The “Savagery on Sunday” trial

In October 1955 Life magazine tackled the issue of NFL violence head-on with an exposé titled:

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Not surprisingly, two of the players the magazine identified as “bad boys,” middle guard Bucko Kilroy and linebacker Wayne Robinson of the Eagles, brought $250,000 libel suits against the publisher, Time, Inc. This led to one of the more entertaining — and educational — trials in league history.

The case wasn’t tried until 1958, by which time Kilroy and Robinson were retired. Here’s an excerpt from Kilroy’s testimony that deals with an episode during the ’48 preseason, when he kicked Bears guard Ray Bray in the groin. Keep in mind this is the future general manager of the Patriots talking:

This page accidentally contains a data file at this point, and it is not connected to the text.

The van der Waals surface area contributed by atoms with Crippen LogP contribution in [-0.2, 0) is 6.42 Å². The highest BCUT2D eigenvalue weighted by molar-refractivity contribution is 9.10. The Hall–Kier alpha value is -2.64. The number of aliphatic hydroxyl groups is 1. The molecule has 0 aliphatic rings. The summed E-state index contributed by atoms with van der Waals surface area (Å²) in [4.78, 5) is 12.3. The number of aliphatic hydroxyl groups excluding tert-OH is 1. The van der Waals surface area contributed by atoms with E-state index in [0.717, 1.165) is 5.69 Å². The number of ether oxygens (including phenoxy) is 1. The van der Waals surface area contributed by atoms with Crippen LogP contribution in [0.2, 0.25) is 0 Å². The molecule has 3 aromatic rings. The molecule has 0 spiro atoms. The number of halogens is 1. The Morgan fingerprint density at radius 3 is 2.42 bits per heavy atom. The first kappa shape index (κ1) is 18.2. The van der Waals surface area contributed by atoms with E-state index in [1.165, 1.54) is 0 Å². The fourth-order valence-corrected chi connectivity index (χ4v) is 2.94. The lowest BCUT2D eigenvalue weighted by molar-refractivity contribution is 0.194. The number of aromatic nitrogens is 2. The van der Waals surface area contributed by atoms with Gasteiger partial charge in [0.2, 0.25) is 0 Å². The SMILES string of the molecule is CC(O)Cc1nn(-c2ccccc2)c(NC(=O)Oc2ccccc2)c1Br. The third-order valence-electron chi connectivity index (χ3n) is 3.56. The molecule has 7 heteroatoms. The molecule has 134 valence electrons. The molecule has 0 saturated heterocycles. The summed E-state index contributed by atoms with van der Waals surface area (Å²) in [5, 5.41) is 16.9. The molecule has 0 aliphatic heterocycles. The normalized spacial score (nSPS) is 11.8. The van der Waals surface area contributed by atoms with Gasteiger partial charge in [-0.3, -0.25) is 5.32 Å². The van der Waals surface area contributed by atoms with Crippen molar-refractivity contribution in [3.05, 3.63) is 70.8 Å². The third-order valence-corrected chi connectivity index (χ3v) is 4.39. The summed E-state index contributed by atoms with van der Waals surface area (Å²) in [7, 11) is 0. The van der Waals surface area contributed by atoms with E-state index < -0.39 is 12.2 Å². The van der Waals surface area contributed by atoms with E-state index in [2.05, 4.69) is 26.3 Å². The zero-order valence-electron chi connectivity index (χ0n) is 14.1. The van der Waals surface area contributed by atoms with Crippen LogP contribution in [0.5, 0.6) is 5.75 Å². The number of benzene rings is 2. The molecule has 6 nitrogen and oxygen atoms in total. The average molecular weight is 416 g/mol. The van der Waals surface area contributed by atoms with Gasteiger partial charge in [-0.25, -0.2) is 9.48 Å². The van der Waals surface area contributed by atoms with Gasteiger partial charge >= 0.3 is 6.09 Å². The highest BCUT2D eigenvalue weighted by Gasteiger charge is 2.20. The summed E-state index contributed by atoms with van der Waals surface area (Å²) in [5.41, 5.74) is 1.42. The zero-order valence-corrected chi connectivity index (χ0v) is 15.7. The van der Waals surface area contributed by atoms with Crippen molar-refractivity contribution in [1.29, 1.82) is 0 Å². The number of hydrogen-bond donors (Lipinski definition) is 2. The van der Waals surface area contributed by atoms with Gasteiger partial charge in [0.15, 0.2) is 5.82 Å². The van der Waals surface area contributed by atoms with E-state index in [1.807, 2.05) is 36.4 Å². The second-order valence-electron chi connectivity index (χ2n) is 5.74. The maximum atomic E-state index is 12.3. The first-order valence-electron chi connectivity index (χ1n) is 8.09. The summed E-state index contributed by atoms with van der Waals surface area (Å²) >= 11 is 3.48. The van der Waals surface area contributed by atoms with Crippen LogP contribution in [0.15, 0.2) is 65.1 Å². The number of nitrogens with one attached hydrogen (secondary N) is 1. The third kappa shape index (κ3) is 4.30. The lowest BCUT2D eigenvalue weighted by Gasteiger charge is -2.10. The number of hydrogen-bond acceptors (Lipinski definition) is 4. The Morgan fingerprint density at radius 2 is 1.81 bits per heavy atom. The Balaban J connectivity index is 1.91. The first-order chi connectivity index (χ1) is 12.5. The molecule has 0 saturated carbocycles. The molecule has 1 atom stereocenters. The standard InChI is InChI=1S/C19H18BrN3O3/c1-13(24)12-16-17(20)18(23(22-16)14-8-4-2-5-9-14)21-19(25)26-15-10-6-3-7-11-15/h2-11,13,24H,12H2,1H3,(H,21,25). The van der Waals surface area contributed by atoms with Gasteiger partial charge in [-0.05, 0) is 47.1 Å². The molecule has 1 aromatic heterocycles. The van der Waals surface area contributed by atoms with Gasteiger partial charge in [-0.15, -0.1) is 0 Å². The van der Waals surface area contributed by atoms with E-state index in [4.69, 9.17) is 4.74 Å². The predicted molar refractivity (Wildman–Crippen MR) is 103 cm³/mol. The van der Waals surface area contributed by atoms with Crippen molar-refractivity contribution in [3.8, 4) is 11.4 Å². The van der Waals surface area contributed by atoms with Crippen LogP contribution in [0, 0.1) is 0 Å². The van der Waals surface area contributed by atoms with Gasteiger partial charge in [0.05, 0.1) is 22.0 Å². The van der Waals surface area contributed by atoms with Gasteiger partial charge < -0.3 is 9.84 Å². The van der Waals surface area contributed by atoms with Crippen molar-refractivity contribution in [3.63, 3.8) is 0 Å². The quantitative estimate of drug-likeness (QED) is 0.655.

In the end, Life‘s “evidence” was too shaky to hold up. Kilroy and Robinson didn’t walk away with $250,000 for having their characters impugned, but they were awarded $11,600 each, which is more than either ever made in a season. More important, as far as the NFL is concerned: no publication since has gone after it so aggressively on the problem of dirty play. It’s just a hard accusation to prove, given the nature of the sport.

Down the road, I’ll post more testimony from the trial, which lasted eight days and saw Commissioner Bert Bell and fellow Hall of Famers Otto Graham, Doak Walker and Em Tunnell called to the stand. You haven’t lived until you’ve read the following words, straight from the commish’s lips:

I don’t read the rules too thoroughly. . . . I couldn’t study those rules in a hundred years. They are technical in every way else.